You need to upgrade your Flash Player The theme of this blog is not only and obviously space, but in particular “terrestrial worlds”, places that tend to have surfaces on which one could walk or at least attach oneself to. These places sometimes also have other earth-like familiar features such as atmospheres, weather, volcanos, geysers and perhaps, we are finding, even exotic oceans, rivers or lakes that are not necessarily made of familiar materials we are used to here at home. The second theme is imagery. Occasionally I do some retouching of images when needed if an image is incomplete or sometimes “dirty” or noisy. I will attempt to correct image shortcomings based upon other images or well-accepted presumed attributes. When this is done, notes will be offered as to what was added, why and sometimes how it was done. This way no one should ever wonder if something they are looking at is real or photoshop.

Wallpaper: Triton Portrait

Wallpaper: Triton Portrait

Another big surprise of the Voyager mission was the discovery that the coldest place in the solar system is also home to a considerable amount of geological activity. The moon appears to be widely populated by a large amount of cryovolcanos which were observed directly by Voyager in 1989. These volcanos can be seen in this image as small black smudges mostly located running across the center of the disk. It also has a tenuous atmosphere almost entirely composed of nitrogen.

One of the most interesting bits of information about Triton to me is that the orbit runs in the opposite direction of Neptune’s rotation. This suggests that at one time, Triton may have been a dwarf planet captured by Neptune’s pull. This would also explain the lack of numerous moons which we see at many of the other gas giant planets. Triton would have swept through the Neptune system and probably either collided with or ejected whatever moons may have existed in the system. Triton also has a very slowly decaying orbit and will likely collide with Neptune or shatter into pieces to form a new ring system in 3.6 billion years.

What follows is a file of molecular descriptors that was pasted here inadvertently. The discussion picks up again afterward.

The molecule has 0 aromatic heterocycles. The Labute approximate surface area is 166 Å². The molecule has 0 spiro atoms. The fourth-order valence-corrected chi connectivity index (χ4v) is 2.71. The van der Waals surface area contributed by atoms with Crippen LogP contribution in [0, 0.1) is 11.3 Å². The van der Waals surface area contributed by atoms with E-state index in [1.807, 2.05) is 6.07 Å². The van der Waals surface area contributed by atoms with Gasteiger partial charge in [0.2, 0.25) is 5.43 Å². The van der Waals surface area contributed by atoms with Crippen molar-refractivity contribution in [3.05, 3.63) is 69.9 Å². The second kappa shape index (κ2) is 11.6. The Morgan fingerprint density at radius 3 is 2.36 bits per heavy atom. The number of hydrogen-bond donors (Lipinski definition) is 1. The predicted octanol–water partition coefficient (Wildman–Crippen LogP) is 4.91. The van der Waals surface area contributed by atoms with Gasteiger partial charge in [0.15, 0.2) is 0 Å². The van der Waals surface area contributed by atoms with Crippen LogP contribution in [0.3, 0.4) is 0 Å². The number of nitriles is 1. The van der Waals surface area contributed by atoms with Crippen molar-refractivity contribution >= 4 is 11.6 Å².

Wallpaper: Triton

Image Note: This is the orignal Triton portrait image that was posted to this site. The newer and improved main top image was recently generated by Ted Stryk and posted to unmannedspaceflight.com.

5 Responses to “Wallpaper: Triton Portrait”

  1. Stephen Reeves Says:

    im a geologist and im just wondering if any samples have been recovered

  2. thomas Says:

    Samples of Triton or from the ejection of other moons? Well, that sure would be a dream scenario. Other than the Apollo program, only 3 sample return programs have ever been executed sucessfully. There were a few Russian Luna probe missions to our own moon, The Genesis mission which collected particles of solar wind and most recently the Stardust mission which returned samples of cometary dust and minute stellar dust particles. Currently Japan is attempting to return bits of an asteroid to Earth, but that mission is in great doubt. A sample mission as far away as Triton is fantastic considering that we have yet to even try getting something off nearby Mars.

  3. thomas romer Says:

    or maybe you are asking about triton/meteorite samples?

  4. wanderingspace » Blog Archive » Ted Styrk’s Triton Redux Says:

    [...] and the results are shockingly sharp and high resolution. Ted’s work is also used on this “portrait” image of Triton, but this image shown above is another view and is massive in [...]

  5. Free Satellite Backgrounds Download « Free PowerPoint Backgrounds and Templates Says:

    [...] Wallpaper: Triton Portrait [...]

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